The Pontiac Firebird is an American automobile that was built and produced by Pontiac from the 1967 to 2002 model years. Designed as a pony car to compete with the Ford Mustang, it was introduced on February 23, 1967, five months after GM's Chevrolet division's platform-sharing Camaro.

This also coincided with the release of the 1967 Mercury Cougar, Ford's upscale, platform-sharing version of the Mustang.

The name "Firebird" was also previously used by GM for the General Motors Firebird in the 1950s and early 1960s concept cars.

1977

A 1977 Pontiac Firebird Trans Am with an early low-profile shaker.


The Firebird received it's most recognizable front end for the 1977 model year. The shaker scoop was also revised for this year, with the early 1977-built T/As coming with off-center, lower-profile shaker scoops.

The Formula hood was changed for the last time for the second generation with a much lower profile. The snowflake wheel became an option for all Firebirds and was standard with the Y82 appearance package, although it could be replaced with Rally II wheels as a credit option. 

For the Esprit, an optional appearance package RPO W60 called the "Skybird appearance package" became available, featuring an all blue exterior and interior. This package was originally slated to be called the "Bluebird" similar to the "Yellowbird" and "Redbird" packages to follow in the upcoming model years, but the name was already in use for a company that produced school buses. 

In 1977, General Motors began to source a larger selection of V8 motors to supply in the lower model Firebirds, and the Oldsmobile 350 V8 as well as the Chevrolet 350 V8 became options for the Firebird, Esprit, and Formula. This was the first time GM had required Pontiac to source another V8 motor to supply in its Firebird model line, as previously, the Chevrolet inline six was the only other outsourced motor seen in a Firebird. This marked the beginning of the end for Pontiac's engine development.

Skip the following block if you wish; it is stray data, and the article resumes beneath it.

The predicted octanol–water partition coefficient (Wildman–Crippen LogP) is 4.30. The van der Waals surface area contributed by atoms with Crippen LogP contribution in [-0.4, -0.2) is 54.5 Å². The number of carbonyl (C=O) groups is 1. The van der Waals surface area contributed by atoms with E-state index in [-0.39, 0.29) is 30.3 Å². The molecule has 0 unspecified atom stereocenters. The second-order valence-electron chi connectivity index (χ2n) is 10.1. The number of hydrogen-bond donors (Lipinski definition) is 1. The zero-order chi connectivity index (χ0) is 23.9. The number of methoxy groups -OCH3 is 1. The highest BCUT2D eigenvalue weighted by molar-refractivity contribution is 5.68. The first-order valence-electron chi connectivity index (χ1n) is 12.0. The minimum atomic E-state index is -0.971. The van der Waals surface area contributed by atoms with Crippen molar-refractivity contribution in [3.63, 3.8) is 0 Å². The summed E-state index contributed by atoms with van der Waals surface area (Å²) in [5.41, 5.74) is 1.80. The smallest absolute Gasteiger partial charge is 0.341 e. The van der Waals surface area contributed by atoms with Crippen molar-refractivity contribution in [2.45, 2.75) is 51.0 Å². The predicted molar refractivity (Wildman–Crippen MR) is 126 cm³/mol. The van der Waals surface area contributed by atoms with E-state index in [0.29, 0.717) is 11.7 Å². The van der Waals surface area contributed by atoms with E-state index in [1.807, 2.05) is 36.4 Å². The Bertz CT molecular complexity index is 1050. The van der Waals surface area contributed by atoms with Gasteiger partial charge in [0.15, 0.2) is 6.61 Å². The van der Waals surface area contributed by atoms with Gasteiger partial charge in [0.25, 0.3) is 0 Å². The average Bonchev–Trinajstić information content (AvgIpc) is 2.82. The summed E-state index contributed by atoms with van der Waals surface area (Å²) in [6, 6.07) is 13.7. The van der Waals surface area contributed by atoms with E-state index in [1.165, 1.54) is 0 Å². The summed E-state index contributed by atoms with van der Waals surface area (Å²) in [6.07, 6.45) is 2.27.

The Trans Am had now three different engine options to chose from, the standard Pontiac L78 400, the optional extra cost Pontiac W72 400, and the Oldsmobile-sourced L80 403. 1977 also saw the cubic inch metrics on the shaker dropped in favour of the displacement of the cylinders. The shakers now wore the decal "6.6 Litre" for all L78 Pontiac 400 and L80 Oldsmobile 403 motors. Only the optional W72 Pontiac 400 received the "T/A 6.6" decal. Many reproduction decal kits for Firebirds often did not include the "6.6 Litre" decal, which is why many Firebirds today bear the incorrect decal on the shaker.

As Pontiac had lost the 455 in the previous model year, they offered a modified 400 Pontiac V8 dubbed the "T/A 6.6" RPO W72 with a single four-barrel 800CFM Rochester Quadrajet carburettor rated at 200 bhp (203 PS; 149 kW) at 3,600 rpm and a maximum torque of 325 lb⋅ft (441 N⋅m) at 2,400 rpm, as opposed to the regular 6.6 Litre 400 (RPO L78) rated at 180 hp (134 kW). The T/A 6.6 equipped engines had chrome valve covers, while the base 400 engines had painted valve covers. For 1977, the W72 shared the same air cleaner and shared the same 500577 cast block as the L78, but received the 6x4 heads, whereas the L78 only received the 6x8 heads. The 6x4 heads were used on early Pontiac 350 blocks that helped increase the compression, and also had hardened valve seats for a higher RPM operating range. 

The Oldsmobile 403 was implemented as the 400 Pontiac could not satisfy emissions requirements for high-altitude states and California. Wanting to still offer a 6.6 litre option for the Trans Am, the 403 Olds was seen as a suitable replacement as when equipped with an A.I.R emissions system, it could satisfy the emissions criteria for these states and still offer the power the Trans Am was known for. The L80 Oldsmobile had slightly more power than the standard L78 Pontiac 400 at 185hp (138kW) and offered the same low end torque of 320 lb⋅ft (430 N⋅m) at a more useable operating range of 2,200rpm. 

From 1977 to 1981, the Firebird used four square headlamps, while the Camaro continued to retain the two round headlights that had been shared by both second-generation designs. The 1977 Trans-Am special edition became famous after being featured in Smokey and the Bandit. The 1980 turbo model was used for Smokey and the Bandit II.

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